The temperatures are dropping, you’ve pulled out the heavy sweaters from the back of the closet, and snow is falling from the sky: It must be winter time…unless you’re in the Florida Keys. Without all these obvious cues, how do we know it’s winter here? Believe it or not, it does cool off here just a little bit, and once our water temperatures dip below 68 degrees Fahrenheit something very dramatic happens: all the manatees disappear. These amazing mammals, so common in the canals of the Florida Keys all summer long, move en masse to warm water springs in the winter time.
Despite their robust shape, manatees actually have very little body fat. Without this insulation to protect them, their only defense against the cold is to leave. Luckily for the manatees, Florida is the home to several natural warm-water springs that bubble up from underground. These springs remain a delightful 75 degrees year round, just perfect for a manatee. Two springs hosting the largest winter gathering of manatees are Blue Springs on the east coast of Florida and Crystal River on the west coast. Manatees have even been known to search out manmade warm water sources such as the output drains at power plants!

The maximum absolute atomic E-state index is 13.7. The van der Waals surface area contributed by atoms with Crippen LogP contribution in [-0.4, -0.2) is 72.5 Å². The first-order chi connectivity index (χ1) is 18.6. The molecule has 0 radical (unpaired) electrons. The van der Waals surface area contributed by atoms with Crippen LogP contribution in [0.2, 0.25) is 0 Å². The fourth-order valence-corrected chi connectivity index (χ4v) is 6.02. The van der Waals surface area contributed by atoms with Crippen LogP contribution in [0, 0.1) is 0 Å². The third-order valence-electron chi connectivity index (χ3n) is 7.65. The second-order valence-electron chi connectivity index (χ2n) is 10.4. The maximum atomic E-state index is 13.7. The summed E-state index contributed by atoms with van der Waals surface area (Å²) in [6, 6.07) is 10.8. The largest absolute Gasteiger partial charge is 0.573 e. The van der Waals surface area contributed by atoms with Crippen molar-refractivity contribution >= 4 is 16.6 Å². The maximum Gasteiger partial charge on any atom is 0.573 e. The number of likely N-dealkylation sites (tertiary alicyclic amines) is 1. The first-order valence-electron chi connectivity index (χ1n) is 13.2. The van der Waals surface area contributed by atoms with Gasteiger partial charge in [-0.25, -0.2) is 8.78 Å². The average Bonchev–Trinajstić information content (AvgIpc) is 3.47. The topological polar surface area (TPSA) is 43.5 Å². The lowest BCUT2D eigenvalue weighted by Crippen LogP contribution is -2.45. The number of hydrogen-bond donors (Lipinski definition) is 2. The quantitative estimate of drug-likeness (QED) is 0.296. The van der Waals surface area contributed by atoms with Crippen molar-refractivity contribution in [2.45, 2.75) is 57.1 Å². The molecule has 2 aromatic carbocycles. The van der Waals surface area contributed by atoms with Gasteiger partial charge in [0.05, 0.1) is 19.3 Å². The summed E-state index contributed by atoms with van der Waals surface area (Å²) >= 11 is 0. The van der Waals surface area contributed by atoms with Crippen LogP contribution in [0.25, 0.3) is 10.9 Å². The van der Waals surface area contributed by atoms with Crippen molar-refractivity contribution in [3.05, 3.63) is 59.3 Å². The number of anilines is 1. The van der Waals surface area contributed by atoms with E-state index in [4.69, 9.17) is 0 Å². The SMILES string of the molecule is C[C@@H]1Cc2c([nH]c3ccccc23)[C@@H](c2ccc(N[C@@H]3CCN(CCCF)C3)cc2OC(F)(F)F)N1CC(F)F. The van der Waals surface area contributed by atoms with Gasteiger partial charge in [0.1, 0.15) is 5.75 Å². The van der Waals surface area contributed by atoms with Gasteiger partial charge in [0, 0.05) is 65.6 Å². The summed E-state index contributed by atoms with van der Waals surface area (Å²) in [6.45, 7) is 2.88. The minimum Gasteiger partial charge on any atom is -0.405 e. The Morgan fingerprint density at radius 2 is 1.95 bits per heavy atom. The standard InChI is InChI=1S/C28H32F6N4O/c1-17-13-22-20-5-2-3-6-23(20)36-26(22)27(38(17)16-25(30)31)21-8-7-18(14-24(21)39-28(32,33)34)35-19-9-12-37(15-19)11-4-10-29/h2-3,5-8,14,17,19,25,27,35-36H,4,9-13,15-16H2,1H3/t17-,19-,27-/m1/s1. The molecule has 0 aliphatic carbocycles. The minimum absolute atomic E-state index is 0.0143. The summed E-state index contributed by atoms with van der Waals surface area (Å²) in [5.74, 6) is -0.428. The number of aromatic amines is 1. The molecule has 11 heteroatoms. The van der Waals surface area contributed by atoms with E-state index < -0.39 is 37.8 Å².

Manatees are protected in this country under the Mammal Protection Act and the Endangered Species Act. They are also incredibly loved, and so every winter people travel en masse, just like the manatees, to Blue Springs and Crystal River to see them. From boardwalks, boats, or even underwater, people can slowly, quietly, and unobtrusively have the priceless opportunity to see these gentle giants up close. With specific direction, and requirements for “Manatee Manners”, people from all over the world have learned to love this animal who, legend has it, was the inspiration for the first mermaid sighting. And for those who are unable to make the trek this winter, the Save the Manatee Club provides a live feed from the manatees’ wintering grounds on Manatee TV.
Why is all of this so important? Because when the water warms up, and the manatees once again venture into oceans, bays, rivers, and other heavily-traveled waterways, these slow-moving herbivores will find themselves in dangerous territory. With boat strikes posing serious threats to manatees’ survival, the most important thing we can do to protect them is to remain watchful from our boats and respectful of speed limits. What is the one thing that may cause a hurried family or an impatient boater to slow down and be careful in manatee habitat? Love and respect for these animals. So, with our absolute belief that up-close interactions with animals inspire conservation behavior toward these animals and their habitats, we encourage you to enjoy the manatees this winter and ensure their survival next summer.